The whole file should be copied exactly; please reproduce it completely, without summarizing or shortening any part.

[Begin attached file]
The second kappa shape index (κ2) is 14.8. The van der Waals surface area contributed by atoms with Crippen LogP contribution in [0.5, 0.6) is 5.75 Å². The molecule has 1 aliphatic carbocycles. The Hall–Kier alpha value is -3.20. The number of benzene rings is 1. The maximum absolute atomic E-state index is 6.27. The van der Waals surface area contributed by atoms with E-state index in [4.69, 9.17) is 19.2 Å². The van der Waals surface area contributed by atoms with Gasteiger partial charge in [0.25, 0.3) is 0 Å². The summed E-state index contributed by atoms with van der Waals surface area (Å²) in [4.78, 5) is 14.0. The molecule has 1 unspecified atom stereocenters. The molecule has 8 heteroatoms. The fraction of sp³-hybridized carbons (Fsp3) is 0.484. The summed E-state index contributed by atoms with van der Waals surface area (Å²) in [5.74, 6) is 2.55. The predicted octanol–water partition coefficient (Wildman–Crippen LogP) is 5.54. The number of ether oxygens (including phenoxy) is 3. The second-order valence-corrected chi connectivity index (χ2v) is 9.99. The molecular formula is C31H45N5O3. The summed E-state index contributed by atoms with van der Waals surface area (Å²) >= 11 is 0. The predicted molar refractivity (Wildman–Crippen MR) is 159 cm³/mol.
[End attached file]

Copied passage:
The second kappa shape index (κ2) is 14.8. The van der Waals surface area contributed by atoms with Crippen LogP contribution in [0.5, 0.6) is 5.75 Å². The molecule has 1 aliphatic carbocycles. The Hall–Kier alpha value is -3.20. The number of benzene rings is 1. The maximum absolute atomic E-state index is 6.27. The van der Waals surface area contributed by atoms with E-state index in [4.69, 9.17) is 19.2 Å². The van der Waals surface area contributed by atoms with Gasteiger partial charge in [0.25, 0.3) is 0 Å². The summed E-state index contributed by atoms with van der Waals surface area (Å²) in [4.78, 5) is 14.0. The molecule has 1 unspecified atom stereocenters. The molecule has 8 heteroatoms. The fraction of sp³-hybridized carbons (Fsp3) is 0.484. The summed E-state index contributed by atoms with van der Waals surface area (Å²) in [5.74, 6) is 2.55. The predicted octanol–water partition coefficient (Wildman–Crippen LogP) is 5.54. The number of ether oxygens (including phenoxy) is 3. The second-order valence-corrected chi connectivity index (χ2v) is 9.99. The molecular formula is C31H45N5O3. The summed E-state index contributed by atoms with van der Waals surface area (Å²) >= 11 is 0. The predicted molar refractivity (Wildman–Crippen MR) is 159 cm³/mol.